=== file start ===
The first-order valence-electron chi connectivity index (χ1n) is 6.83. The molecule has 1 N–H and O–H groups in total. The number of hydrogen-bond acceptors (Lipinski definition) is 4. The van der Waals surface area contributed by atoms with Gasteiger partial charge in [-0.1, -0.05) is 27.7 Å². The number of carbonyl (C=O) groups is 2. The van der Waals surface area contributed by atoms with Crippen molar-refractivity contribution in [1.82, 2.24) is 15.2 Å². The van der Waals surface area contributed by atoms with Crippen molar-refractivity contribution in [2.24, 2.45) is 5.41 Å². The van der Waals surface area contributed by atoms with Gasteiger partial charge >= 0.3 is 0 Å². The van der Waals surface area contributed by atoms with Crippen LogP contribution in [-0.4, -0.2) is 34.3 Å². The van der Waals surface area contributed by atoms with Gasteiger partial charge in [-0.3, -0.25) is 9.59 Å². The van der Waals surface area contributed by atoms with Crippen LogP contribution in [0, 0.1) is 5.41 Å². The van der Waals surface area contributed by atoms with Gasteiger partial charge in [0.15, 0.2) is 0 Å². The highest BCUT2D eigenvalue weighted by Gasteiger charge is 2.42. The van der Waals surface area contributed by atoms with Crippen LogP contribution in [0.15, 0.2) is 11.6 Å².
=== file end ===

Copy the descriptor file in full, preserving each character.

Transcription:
The first-order valence-electron chi connectivity index (χ1n) is 6.83. The molecule has 1 N–H and O–H groups in total. The number of hydrogen-bond acceptors (Lipinski definition) is 4. The van der Waals surface area contributed by atoms with Gasteiger partial charge in [-0.1, -0.05) is 27.7 Å². The number of carbonyl (C=O) groups is 2. The van der Waals surface area contributed by atoms with Crippen molar-refractivity contribution in [1.82, 2.24) is 15.2 Å². The van der Waals surface area contributed by atoms with Crippen molar-refractivity contribution in [2.24, 2.45) is 5.41 Å². The van der Waals surface area contributed by atoms with Gasteiger partial charge >= 0.3 is 0 Å². The van der Waals surface area contributed by atoms with Crippen LogP contribution in [-0.4, -0.2) is 34.3 Å². The van der Waals surface area contributed by atoms with Gasteiger partial charge in [-0.3, -0.25) is 9.59 Å². The van der Waals surface area contributed by atoms with Crippen LogP contribution in [0, 0.1) is 5.41 Å². The van der Waals surface area contributed by atoms with Gasteiger partial charge in [0.15, 0.2) is 0 Å². The highest BCUT2D eigenvalue weighted by Gasteiger charge is 2.42. The van der Waals surface area contributed by atoms with Crippen LogP contribution in [0.15, 0.2) is 11.6 Å².